In the rest of Europe, women usually give birth to less than two children on average, its data shows.
Gunnhild Helmsdal's mailbox has six names printed on it and will soon add a seventh: having a big family is nothing unusual in the Faroe Islands where women have the most babies in Europe despite also having the highest rate of employment.
When Helmsdal, 41, gives birth to her fourth child a few weeks from now her family will grow to seven members, including her husband and his daughter from a previous union.
“Children are the greatest gift of all, I think. I've always wanted to have several kids,” Helmsdal, who is a doctor, tells AFP at her home.
“Large families are maybe a bit chaotic but, in the end, happy families,” she says, with a smile while her two-year-old son Brandur seeks her attention. His name means “sword” or “fire” in the Old Norse language.
Her two neighbours, who live across the street in this residential area of Hoyvik, near the capital Torshavn, have six and seven children respectively.
The archipelago, an economically prosperous and autonomous Danish territory in the middle of the North Atlantic Ocean, has long suffered from a deficit in women as many have emigrated since World War II and not returned.
The trend has changed in the last five years as the job market, which was historically heavily focused on fishing, has diversified.
Faroese society, traditionally dominated by conservative values, has also become more liberal — same-sex marriage was legalised on July 1st, 2017.
When asked about the reason for its remarkable fertility rate, locals often jokingly say: “There's nothing else to do here.”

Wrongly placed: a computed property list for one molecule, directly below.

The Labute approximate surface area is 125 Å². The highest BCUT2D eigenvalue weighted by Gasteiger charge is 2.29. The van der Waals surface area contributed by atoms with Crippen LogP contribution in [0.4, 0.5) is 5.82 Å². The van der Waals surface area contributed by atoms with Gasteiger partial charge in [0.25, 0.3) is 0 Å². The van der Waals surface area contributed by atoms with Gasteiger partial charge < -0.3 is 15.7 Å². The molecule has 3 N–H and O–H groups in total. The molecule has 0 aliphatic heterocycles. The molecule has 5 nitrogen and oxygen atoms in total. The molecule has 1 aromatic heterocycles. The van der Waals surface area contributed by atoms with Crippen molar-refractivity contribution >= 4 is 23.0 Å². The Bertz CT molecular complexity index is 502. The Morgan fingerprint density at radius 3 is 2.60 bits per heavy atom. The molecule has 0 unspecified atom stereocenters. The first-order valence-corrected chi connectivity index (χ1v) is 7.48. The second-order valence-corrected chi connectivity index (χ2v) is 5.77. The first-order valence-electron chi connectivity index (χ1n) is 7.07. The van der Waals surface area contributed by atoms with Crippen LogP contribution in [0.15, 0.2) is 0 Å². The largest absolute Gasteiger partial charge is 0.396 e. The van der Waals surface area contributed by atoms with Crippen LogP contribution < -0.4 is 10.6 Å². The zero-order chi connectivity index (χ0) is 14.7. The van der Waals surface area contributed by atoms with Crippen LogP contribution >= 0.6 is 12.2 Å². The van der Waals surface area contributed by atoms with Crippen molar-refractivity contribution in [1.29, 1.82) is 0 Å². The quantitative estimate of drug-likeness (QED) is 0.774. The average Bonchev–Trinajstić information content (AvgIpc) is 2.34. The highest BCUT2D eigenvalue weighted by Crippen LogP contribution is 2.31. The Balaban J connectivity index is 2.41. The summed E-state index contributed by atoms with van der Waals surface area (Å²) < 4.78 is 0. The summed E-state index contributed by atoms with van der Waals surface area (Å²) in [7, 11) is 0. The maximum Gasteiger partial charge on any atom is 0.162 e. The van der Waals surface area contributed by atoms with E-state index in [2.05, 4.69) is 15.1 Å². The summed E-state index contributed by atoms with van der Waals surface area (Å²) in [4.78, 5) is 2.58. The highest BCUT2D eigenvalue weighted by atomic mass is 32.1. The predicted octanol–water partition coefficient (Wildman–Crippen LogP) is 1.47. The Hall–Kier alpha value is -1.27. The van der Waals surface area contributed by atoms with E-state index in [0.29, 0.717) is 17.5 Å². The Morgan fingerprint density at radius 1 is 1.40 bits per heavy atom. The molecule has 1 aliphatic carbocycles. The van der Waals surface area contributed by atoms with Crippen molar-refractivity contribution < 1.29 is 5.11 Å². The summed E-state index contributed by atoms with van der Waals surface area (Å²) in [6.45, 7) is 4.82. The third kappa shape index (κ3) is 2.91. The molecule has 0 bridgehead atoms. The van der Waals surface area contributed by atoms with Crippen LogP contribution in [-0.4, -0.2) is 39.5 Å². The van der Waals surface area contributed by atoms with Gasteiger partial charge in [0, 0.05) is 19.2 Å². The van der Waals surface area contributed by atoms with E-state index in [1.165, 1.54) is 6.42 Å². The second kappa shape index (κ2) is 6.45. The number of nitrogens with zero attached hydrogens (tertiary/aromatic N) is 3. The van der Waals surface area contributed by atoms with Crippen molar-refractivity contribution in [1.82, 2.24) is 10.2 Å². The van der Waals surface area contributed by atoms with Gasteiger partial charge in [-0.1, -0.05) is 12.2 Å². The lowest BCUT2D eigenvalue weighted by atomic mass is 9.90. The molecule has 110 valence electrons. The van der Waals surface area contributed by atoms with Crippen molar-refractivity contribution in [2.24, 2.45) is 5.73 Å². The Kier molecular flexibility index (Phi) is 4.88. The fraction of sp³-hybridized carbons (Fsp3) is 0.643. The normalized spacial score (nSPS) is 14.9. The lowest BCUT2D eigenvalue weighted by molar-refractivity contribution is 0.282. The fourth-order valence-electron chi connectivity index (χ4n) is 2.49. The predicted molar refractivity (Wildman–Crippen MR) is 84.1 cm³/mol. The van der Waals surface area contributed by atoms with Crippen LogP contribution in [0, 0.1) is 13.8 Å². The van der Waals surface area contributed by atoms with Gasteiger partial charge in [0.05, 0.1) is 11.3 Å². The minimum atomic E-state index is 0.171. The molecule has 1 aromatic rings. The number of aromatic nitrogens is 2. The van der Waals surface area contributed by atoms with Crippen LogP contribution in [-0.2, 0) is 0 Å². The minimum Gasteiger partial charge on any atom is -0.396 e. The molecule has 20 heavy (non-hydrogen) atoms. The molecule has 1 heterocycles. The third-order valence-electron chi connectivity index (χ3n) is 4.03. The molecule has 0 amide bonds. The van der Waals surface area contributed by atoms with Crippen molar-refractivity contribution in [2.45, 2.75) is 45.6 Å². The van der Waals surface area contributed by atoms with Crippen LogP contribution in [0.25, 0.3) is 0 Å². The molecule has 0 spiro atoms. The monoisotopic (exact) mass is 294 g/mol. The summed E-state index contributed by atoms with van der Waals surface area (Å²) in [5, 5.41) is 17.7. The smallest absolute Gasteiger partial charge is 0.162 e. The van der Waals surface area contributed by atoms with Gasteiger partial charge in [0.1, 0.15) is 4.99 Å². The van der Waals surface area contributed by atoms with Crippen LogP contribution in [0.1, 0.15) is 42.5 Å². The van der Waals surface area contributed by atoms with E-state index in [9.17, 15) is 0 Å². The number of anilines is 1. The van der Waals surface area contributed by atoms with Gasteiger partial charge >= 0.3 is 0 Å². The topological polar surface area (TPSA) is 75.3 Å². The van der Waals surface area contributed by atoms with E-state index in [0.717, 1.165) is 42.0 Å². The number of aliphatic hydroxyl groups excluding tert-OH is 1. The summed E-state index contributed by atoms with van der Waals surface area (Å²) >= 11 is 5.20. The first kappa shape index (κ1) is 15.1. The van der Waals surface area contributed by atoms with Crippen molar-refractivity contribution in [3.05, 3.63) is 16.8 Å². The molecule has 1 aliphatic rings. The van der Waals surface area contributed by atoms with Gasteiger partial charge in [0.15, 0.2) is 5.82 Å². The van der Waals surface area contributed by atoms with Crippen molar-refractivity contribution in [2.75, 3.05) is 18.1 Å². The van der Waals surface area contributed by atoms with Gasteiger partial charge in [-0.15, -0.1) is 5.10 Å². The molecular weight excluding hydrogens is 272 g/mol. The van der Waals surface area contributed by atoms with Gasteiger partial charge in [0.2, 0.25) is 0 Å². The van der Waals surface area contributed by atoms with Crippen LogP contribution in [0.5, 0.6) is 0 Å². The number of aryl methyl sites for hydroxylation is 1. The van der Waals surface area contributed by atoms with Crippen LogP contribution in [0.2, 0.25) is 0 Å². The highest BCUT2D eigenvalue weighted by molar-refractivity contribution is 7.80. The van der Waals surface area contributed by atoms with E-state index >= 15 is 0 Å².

However, the throwaway remark does not reflect the reality: participation in the Faroese labour force is the highest in Europe, especially among women, according to Hans Pauli Strøm, a sociologist at Statistics Faroe Islands.
Eighty-three percent of the Faroese hold a job, compared to 65 percent in the European Union — of which the territory is not a member — and 82 percent of Faroese women work, compared to 59 percent in the bloc.
More than half of Faroese women work part-time, Strom said, adding that “it's not because they're struggling to find a full-time job but a preference and a life choice”.
Local authorities highlight favourable social measures to partly explain the phenomenon: a 46-week parental leave, which authorities want to extend to one year, abundant and affordable kindergartens and tax allowances, among others.
Incidentally, taxes on seven-seat vehicles were reduced a few years ago.
Faroese family policies may seem generous compared to the rest of Europe, but they are not very different from the measures in place elsewhere in the Nordic region, where fertility and labour activity are significantly lower.
So what is the secret to their formula?
The Faroese have an extremely strong family bond and they live very close to each other, making it easier to get extra help from relatives, say sociologist Strøm, as well as residents.
“In our culture, we perceive a person more as a member of a family than as an independent individual,” Strøm said.
“This close and intimate contact between generations makes it easier to have children,” he said, adding religion only played a marginal role.
Working up to 50 hours per week at her own medical practice, Gunnhild Helmsdal often worries she won't be able to leave on time to pick up her children.
Luckily, her parents are a last-minute phone call away from helping out and taking the children to their activities.
“Because we have such close family ties, we help each other a lot… my parents live only a five- to 10-minute walk from here, so that helps,” she says with a chuckle.
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